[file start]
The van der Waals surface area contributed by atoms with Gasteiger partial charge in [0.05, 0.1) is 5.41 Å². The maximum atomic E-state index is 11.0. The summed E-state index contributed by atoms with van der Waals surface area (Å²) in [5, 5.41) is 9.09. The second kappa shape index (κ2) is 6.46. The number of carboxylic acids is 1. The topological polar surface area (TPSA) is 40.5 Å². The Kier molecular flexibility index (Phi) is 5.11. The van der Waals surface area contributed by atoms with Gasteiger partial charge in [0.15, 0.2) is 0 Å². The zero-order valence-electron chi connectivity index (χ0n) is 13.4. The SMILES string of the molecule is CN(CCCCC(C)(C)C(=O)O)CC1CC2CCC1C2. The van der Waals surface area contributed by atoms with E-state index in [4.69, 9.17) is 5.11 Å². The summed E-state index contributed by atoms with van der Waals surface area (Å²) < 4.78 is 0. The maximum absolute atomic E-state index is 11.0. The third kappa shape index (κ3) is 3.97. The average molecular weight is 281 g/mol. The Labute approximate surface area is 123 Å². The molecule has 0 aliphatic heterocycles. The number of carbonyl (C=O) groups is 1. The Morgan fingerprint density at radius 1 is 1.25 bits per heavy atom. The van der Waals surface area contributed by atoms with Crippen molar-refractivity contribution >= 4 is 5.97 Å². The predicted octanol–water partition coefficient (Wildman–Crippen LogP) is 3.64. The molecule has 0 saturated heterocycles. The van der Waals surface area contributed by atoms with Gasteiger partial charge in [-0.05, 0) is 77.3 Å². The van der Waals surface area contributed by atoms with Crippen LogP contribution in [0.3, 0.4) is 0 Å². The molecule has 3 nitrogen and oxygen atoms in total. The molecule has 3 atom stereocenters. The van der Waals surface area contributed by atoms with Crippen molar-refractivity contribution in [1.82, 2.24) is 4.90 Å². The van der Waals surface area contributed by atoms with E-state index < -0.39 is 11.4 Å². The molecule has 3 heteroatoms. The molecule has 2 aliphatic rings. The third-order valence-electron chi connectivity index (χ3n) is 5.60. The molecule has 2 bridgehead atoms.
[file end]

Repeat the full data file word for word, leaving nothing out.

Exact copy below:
The van der Waals surface area contributed by atoms with Gasteiger partial charge in [0.05, 0.1) is 5.41 Å². The maximum atomic E-state index is 11.0. The summed E-state index contributed by atoms with van der Waals surface area (Å²) in [5, 5.41) is 9.09. The second kappa shape index (κ2) is 6.46. The number of carboxylic acids is 1. The topological polar surface area (TPSA) is 40.5 Å². The Kier molecular flexibility index (Phi) is 5.11. The van der Waals surface area contributed by atoms with Gasteiger partial charge in [0.15, 0.2) is 0 Å². The zero-order valence-electron chi connectivity index (χ0n) is 13.4. The SMILES string of the molecule is CN(CCCCC(C)(C)C(=O)O)CC1CC2CCC1C2. The van der Waals surface area contributed by atoms with E-state index in [4.69, 9.17) is 5.11 Å². The summed E-state index contributed by atoms with van der Waals surface area (Å²) < 4.78 is 0. The maximum absolute atomic E-state index is 11.0. The third kappa shape index (κ3) is 3.97. The average molecular weight is 281 g/mol. The Labute approximate surface area is 123 Å². The molecule has 0 aliphatic heterocycles. The number of carbonyl (C=O) groups is 1. The Morgan fingerprint density at radius 1 is 1.25 bits per heavy atom. The van der Waals surface area contributed by atoms with Crippen molar-refractivity contribution >= 4 is 5.97 Å². The predicted octanol–water partition coefficient (Wildman–Crippen LogP) is 3.64. The molecule has 0 saturated heterocycles. The van der Waals surface area contributed by atoms with Gasteiger partial charge in [-0.05, 0) is 77.3 Å². The van der Waals surface area contributed by atoms with Crippen LogP contribution in [0.3, 0.4) is 0 Å². The molecule has 3 nitrogen and oxygen atoms in total. The molecule has 3 atom stereocenters. The van der Waals surface area contributed by atoms with Crippen molar-refractivity contribution in [1.82, 2.24) is 4.90 Å². The van der Waals surface area contributed by atoms with E-state index < -0.39 is 11.4 Å². The molecule has 3 heteroatoms. The molecule has 2 aliphatic rings. The third-order valence-electron chi connectivity index (χ3n) is 5.60. The molecule has 2 bridgehead atoms.